Friday, June 12, 2009

Who Owns Organic, anyway?

Do you purchase packaged or processed organic foods? I have my packaged foods down to a minimum, but I still do purchase some. I read labels very carefully. I avoid organic versions of things from mega-corporations like Del Monte and Kellogg's because I really don't support the monolithic philosophy. These companies historically have not adhered to a green standard of doing business, and I, personally, question their processing methods. I believe them to value profit over the true needs of the consumer. But, who owns my organic packaged food?
Well, Kellogg's owns Kashi. Have I purchased Kashi? Yes, but not recently. Did I know who owned Kashi? No. Will I avoid Kashi in the future? Probably.

I found a wonderful website by Phil Howard, PhD, an Assistant Professor at Michigan State University. He has made up many charts and graphs like the one above that illustrate who owns what companies, and tracking graphs of foodborne illness outbreacks.

Now, let's take it even further.

According to organicconsumers.org regarding food mergers...
  1. The following are owned by Hain Celestial Food Group:Hain Pure Foods, Westbrae Natural, Westsoy, Breadshop's, Casbah, Garden of Eatin', Terra Chips, Yves Veggie Cuisine, DeBoles, Earth's Best, Nile Spice, Jason Cosmetics.
  2. H. J. Heinz Co. owns 20% of Hain Celestial Food Group.
  3. Odwalla and Fresh Samantha juice are owned by Coca-Cola.
  4. Kraft owns Boca. Phillip Morris owns Kraft. That means no Boca burgers for me.
  5. Natural Touch is now Morning Star Farms Natural Touch, and Morning Star Farms is owned by Kellogg. These products say "made with organic soy" but do not say 100% organic, so it is likely that they use GMO soy also.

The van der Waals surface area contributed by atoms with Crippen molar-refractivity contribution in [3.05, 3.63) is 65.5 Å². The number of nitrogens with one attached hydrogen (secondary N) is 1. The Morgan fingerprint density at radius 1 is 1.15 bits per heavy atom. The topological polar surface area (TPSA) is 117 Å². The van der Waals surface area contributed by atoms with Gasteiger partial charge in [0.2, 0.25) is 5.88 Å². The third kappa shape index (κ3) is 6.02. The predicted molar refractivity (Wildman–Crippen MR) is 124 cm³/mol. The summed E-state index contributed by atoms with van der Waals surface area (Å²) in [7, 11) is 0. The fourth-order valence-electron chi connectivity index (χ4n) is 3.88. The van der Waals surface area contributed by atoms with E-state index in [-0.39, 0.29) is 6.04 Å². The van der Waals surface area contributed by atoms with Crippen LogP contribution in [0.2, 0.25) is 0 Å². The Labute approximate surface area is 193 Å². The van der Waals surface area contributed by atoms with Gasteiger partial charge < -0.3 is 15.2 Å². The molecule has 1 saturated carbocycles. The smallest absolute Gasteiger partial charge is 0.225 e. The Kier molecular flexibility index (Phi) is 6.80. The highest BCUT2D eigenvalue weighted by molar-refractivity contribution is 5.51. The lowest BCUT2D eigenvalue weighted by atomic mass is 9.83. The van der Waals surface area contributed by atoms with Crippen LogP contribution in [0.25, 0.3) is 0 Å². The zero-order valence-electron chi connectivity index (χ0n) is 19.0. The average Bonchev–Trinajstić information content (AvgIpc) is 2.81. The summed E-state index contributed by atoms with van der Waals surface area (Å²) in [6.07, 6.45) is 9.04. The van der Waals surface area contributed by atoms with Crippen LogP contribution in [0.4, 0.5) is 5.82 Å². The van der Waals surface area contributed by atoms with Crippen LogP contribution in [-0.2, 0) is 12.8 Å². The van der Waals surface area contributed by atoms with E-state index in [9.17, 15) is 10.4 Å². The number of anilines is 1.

6. White Wave and Horizon Organic are owned by Dean Foods.
  7. Arrowhead water and Poland Spring water are owned by Nestle.
  8. Seeds of change is owned by M&M Mars. That IS a change!
  9. Lightlife is owned by ConAgra, a megagiant, if not the largest food company in the U.S.
  10. Knudsen, After the Fall, and Santa Cruz Organics are owned by Smuckers.
  11. Cascadian Farms and Muir Glen are owned by Small Planet Foods, which is owned by General Mills. My cereal comes from Cascadian Farms, and my tomato sauce is from Muir Glen. I am going to have to rethink these purchases.
I don't know about you, but I need Phil Howard, PhD and his charts to keep this all straight for me. I think I need a chart to carry to the grocery store! To my knowledge, the FDA does not require labeling of the name of a parent company on product packaging because the agency perhaps assumes (or hopes) we consumers don't want to know. Moreover, according to Phil Howard, PhD, at least one company has said consumers don't care. But this fails to realize that those of us following a path to greener, healthier, more aware lifestyles WANT and NEED to know where our food originates and what companies we are supporting with our consumer dollars.

All the more reason for me to give up any packaged goods
and shop at the farmers market and local farms.

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3 comments:

Deb G said...

I've pretty much given up on buying those types of products unless I know they are a small local producer (bread and crackers, a local salsa, a local sauerkraut maker, a few other things).

The one consideration that I think about is that by buying organic products from the larger companies we are showing those companies that is what we value and what they should invest in. So I do occasionally buy chocolate. Green and Black is owned by one of those big companies....

Pricilla said...

While I also don't buy much in the packaged milieu this is somewhat disheartening. Thanks for the info and links.

nikid said...

Thanks for that post - I did not know about some of those parent companies. I have been a Muir Glen fan, but like you - I am going to have to change that.

Thank goodness for my CSA and local farmer's market!